As a hybrid with characteristics of both citronella grass and a scented African geranium, the mosquito plant (Citrosa Geranium) is often advertised for its amazing ability to repel mosquitoes. According to studies conducted by Arthur Tucker, Ph.D., from Delaware State College, it has no effect on mosquitoes in its natural state, but may provide some benefits if leaves are crushed and applied to the skin. As an ornamental plant, the mosquito plant produces attractive foliage, delicate lavender-colored blooms and releases citronella fragrance when leaves are disturbed. It retains the growing habits of scented geraniums.
Plant mosquito plants in pots or containers filled with a mixture of equal parts potting soil, peat moss and vermiculite. Plant nursery-grown plants to the original soil level, filling in around the roots with fresh soil. Firm down to secure the plant.
Water thoroughly until water runs clear from the bottom of the pot.
Place in partial to full sun. Although mosquito plants thrive in full sun, introduce them gradually to avoid damage to tender foliage. Set the plant in a partially shaded area increasing exposure to full sun each day for a week or more to acclimate the plant.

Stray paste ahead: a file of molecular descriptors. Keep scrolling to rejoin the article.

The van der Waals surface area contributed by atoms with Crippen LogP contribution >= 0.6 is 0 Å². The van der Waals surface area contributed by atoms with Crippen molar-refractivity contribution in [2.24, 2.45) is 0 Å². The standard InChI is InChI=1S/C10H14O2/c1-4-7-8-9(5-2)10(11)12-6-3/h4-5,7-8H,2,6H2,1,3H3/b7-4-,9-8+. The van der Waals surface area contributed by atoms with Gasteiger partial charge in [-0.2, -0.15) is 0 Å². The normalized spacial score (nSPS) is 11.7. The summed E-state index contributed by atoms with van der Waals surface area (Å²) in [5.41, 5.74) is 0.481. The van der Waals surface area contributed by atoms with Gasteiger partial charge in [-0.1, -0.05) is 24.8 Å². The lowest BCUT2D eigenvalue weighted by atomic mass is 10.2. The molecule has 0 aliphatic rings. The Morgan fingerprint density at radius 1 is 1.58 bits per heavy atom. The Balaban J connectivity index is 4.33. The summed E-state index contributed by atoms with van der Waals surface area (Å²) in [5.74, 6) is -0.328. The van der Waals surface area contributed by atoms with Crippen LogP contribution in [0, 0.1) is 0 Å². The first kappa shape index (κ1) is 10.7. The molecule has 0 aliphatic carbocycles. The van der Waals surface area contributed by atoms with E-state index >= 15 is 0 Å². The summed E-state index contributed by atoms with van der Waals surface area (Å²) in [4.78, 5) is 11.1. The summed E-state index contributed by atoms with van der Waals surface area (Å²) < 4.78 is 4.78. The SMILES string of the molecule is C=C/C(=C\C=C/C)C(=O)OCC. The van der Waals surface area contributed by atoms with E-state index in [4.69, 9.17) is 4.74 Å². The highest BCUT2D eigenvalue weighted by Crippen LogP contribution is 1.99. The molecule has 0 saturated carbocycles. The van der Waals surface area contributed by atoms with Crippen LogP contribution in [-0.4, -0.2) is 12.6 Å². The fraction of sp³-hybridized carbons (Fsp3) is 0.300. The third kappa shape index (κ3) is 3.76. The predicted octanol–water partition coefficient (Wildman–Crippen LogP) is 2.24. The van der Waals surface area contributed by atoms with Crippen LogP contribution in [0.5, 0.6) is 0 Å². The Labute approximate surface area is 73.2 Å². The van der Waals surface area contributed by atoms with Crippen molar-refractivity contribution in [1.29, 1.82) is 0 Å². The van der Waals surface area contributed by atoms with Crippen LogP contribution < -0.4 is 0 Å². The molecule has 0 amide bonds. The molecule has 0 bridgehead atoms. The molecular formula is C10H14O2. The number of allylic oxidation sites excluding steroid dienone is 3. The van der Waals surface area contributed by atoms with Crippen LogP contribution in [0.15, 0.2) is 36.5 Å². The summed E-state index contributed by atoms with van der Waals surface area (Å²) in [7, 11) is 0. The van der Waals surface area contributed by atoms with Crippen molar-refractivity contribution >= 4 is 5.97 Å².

Water when soil dries and apply water-soluble fertilizer on a 14-day schedule during periods of active growth. Some prefer to apply a weakened solution mixed to one-quarter strength with each watering.
Pinch out center leaves to encourage dense compact growth. Scented geranium benefits from regular pinching, particularly early in the season, as growth spurts tend to shoot up quickly. If plants continue to grow tall and spindly, move to an area that receives more light.
Move plants inside in early fall before the danger of frost. Cut back to one-third the height and grow inside as a houseplant. Return scented geraniums outside in the spring when all danger of frost has passed.